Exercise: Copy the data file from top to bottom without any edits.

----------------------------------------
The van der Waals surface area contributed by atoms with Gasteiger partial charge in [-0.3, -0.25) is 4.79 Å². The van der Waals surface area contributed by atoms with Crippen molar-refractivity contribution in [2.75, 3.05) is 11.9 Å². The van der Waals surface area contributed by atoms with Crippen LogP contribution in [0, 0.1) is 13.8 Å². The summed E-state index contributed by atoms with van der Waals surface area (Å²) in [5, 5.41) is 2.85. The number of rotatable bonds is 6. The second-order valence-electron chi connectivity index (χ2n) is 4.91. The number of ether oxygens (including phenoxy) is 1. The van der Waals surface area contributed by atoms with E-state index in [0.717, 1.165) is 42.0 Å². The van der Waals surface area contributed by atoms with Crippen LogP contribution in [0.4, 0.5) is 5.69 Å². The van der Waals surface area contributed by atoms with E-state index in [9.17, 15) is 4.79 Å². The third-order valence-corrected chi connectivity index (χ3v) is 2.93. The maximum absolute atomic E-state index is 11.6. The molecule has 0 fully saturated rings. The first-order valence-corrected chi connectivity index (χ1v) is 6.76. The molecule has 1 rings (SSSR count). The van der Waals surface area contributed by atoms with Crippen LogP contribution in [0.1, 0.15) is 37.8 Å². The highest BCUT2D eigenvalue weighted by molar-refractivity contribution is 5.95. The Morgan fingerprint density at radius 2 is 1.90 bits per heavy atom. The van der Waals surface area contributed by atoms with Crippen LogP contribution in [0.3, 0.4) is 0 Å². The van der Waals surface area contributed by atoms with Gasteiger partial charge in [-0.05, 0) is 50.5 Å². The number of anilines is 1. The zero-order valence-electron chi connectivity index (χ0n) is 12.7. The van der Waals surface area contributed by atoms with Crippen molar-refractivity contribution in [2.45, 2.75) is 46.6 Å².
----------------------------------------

The van der Waals surface area contributed by atoms with Gasteiger partial charge in [-0.3, -0.25) is 4.79 Å². The van der Waals surface area contributed by atoms with Crippen molar-refractivity contribution in [2.75, 3.05) is 11.9 Å². The van der Waals surface area contributed by atoms with Crippen LogP contribution in [0, 0.1) is 13.8 Å². The summed E-state index contributed by atoms with van der Waals surface area (Å²) in [5, 5.41) is 2.85. The number of rotatable bonds is 6. The second-order valence-electron chi connectivity index (χ2n) is 4.91. The number of ether oxygens (including phenoxy) is 1. The van der Waals surface area contributed by atoms with E-state index in [0.717, 1.165) is 42.0 Å². The van der Waals surface area contributed by atoms with Crippen LogP contribution in [0.4, 0.5) is 5.69 Å². The van der Waals surface area contributed by atoms with E-state index in [9.17, 15) is 4.79 Å². The third-order valence-corrected chi connectivity index (χ3v) is 2.93. The maximum absolute atomic E-state index is 11.6. The molecule has 0 fully saturated rings. The first-order valence-corrected chi connectivity index (χ1v) is 6.76. The molecule has 1 rings (SSSR count). The van der Waals surface area contributed by atoms with Crippen LogP contribution in [0.1, 0.15) is 37.8 Å². The highest BCUT2D eigenvalue weighted by molar-refractivity contribution is 5.95. The Morgan fingerprint density at radius 2 is 1.90 bits per heavy atom. The van der Waals surface area contributed by atoms with Crippen LogP contribution in [0.3, 0.4) is 0 Å². The van der Waals surface area contributed by atoms with Gasteiger partial charge in [-0.05, 0) is 50.5 Å². The number of anilines is 1. The zero-order valence-electron chi connectivity index (χ0n) is 12.7. The van der Waals surface area contributed by atoms with Crippen molar-refractivity contribution in [2.45, 2.75) is 46.6 Å².